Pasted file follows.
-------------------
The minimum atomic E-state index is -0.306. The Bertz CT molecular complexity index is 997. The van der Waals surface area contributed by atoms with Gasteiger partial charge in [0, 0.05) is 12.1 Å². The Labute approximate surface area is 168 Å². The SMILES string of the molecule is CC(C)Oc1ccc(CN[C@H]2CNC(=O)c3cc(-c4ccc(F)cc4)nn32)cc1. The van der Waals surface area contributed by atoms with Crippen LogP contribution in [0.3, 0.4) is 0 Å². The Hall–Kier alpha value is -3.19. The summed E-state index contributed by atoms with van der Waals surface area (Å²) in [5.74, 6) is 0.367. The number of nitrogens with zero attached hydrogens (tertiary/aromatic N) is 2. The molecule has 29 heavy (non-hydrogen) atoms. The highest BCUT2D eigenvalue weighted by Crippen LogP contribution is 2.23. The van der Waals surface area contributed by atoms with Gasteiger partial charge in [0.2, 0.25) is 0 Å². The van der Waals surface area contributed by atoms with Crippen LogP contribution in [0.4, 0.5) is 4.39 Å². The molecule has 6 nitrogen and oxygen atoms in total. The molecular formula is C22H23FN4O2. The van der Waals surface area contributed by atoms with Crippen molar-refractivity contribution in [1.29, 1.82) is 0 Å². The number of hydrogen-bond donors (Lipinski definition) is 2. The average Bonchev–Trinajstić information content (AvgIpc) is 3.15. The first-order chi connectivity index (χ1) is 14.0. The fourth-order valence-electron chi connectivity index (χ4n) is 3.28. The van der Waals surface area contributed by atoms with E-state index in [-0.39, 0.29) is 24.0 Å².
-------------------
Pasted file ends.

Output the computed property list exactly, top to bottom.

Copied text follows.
The minimum atomic E-state index is -0.306. The Bertz CT molecular complexity index is 997. The van der Waals surface area contributed by atoms with Gasteiger partial charge in [0, 0.05) is 12.1 Å². The Labute approximate surface area is 168 Å². The SMILES string of the molecule is CC(C)Oc1ccc(CN[C@H]2CNC(=O)c3cc(-c4ccc(F)cc4)nn32)cc1. The van der Waals surface area contributed by atoms with Crippen LogP contribution in [0.3, 0.4) is 0 Å². The Hall–Kier alpha value is -3.19. The summed E-state index contributed by atoms with van der Waals surface area (Å²) in [5.74, 6) is 0.367. The number of nitrogens with zero attached hydrogens (tertiary/aromatic N) is 2. The molecule has 29 heavy (non-hydrogen) atoms. The highest BCUT2D eigenvalue weighted by Crippen LogP contribution is 2.23. The van der Waals surface area contributed by atoms with Gasteiger partial charge in [0.2, 0.25) is 0 Å². The van der Waals surface area contributed by atoms with Crippen LogP contribution in [0.4, 0.5) is 4.39 Å². The molecule has 6 nitrogen and oxygen atoms in total. The molecular formula is C22H23FN4O2. The van der Waals surface area contributed by atoms with Crippen molar-refractivity contribution in [1.29, 1.82) is 0 Å². The number of hydrogen-bond donors (Lipinski definition) is 2. The average Bonchev–Trinajstić information content (AvgIpc) is 3.15. The first-order chi connectivity index (χ1) is 14.0. The fourth-order valence-electron chi connectivity index (χ4n) is 3.28. The van der Waals surface area contributed by atoms with E-state index in [-0.39, 0.29) is 24.0 Å².